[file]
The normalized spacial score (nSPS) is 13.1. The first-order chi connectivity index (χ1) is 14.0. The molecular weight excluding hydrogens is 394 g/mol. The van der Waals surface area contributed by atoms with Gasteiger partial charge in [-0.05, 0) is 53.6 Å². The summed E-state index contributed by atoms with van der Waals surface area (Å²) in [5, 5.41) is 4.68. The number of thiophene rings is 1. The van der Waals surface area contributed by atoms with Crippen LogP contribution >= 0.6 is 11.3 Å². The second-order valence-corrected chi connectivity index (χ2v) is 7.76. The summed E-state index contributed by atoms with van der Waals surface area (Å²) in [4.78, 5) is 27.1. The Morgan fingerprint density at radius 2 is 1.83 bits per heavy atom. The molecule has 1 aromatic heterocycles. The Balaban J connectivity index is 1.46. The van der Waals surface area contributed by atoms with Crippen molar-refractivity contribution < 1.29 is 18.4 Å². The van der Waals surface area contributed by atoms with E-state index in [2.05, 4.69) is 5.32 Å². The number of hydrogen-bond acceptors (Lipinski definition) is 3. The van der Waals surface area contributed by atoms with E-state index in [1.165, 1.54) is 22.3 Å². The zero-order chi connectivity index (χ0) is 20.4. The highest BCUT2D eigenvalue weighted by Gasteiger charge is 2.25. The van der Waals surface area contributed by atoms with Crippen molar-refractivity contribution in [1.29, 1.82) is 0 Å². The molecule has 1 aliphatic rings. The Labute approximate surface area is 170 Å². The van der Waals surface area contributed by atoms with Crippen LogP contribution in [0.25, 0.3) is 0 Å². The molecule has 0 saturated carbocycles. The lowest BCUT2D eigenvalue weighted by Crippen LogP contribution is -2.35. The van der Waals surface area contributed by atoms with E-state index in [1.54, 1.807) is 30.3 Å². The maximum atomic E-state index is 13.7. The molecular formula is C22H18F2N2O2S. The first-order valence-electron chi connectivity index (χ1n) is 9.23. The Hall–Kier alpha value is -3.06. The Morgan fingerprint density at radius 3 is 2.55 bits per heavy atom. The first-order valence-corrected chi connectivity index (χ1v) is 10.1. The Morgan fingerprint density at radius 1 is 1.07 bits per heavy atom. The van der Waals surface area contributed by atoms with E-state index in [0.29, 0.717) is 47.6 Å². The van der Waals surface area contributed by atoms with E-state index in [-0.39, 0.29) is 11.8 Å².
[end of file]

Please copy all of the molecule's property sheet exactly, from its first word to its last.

The normalized spacial score (nSPS) is 13.1. The first-order chi connectivity index (χ1) is 14.0. The molecular weight excluding hydrogens is 394 g/mol. The van der Waals surface area contributed by atoms with Gasteiger partial charge in [-0.05, 0) is 53.6 Å². The summed E-state index contributed by atoms with van der Waals surface area (Å²) in [5, 5.41) is 4.68. The number of thiophene rings is 1. The van der Waals surface area contributed by atoms with Crippen LogP contribution >= 0.6 is 11.3 Å². The second-order valence-corrected chi connectivity index (χ2v) is 7.76. The summed E-state index contributed by atoms with van der Waals surface area (Å²) in [4.78, 5) is 27.1. The Morgan fingerprint density at radius 2 is 1.83 bits per heavy atom. The molecule has 1 aromatic heterocycles. The Balaban J connectivity index is 1.46. The van der Waals surface area contributed by atoms with Crippen molar-refractivity contribution < 1.29 is 18.4 Å². The van der Waals surface area contributed by atoms with E-state index in [2.05, 4.69) is 5.32 Å². The number of hydrogen-bond acceptors (Lipinski definition) is 3. The van der Waals surface area contributed by atoms with E-state index in [1.165, 1.54) is 22.3 Å². The zero-order chi connectivity index (χ0) is 20.4. The highest BCUT2D eigenvalue weighted by Gasteiger charge is 2.25. The van der Waals surface area contributed by atoms with Crippen molar-refractivity contribution in [1.29, 1.82) is 0 Å². The molecule has 1 aliphatic rings. The Labute approximate surface area is 170 Å². The van der Waals surface area contributed by atoms with Crippen LogP contribution in [0.25, 0.3) is 0 Å². The molecule has 0 saturated carbocycles. The lowest BCUT2D eigenvalue weighted by Crippen LogP contribution is -2.35. The van der Waals surface area contributed by atoms with E-state index in [1.54, 1.807) is 30.3 Å². The maximum atomic E-state index is 13.7. The molecular formula is C22H18F2N2O2S. The first-order valence-electron chi connectivity index (χ1n) is 9.23. The Hall–Kier alpha value is -3.06. The Morgan fingerprint density at radius 3 is 2.55 bits per heavy atom. The first-order valence-corrected chi connectivity index (χ1v) is 10.1. The Morgan fingerprint density at radius 1 is 1.07 bits per heavy atom. The van der Waals surface area contributed by atoms with E-state index in [0.29, 0.717) is 47.6 Å². The van der Waals surface area contributed by atoms with E-state index in [-0.39, 0.29) is 11.8 Å².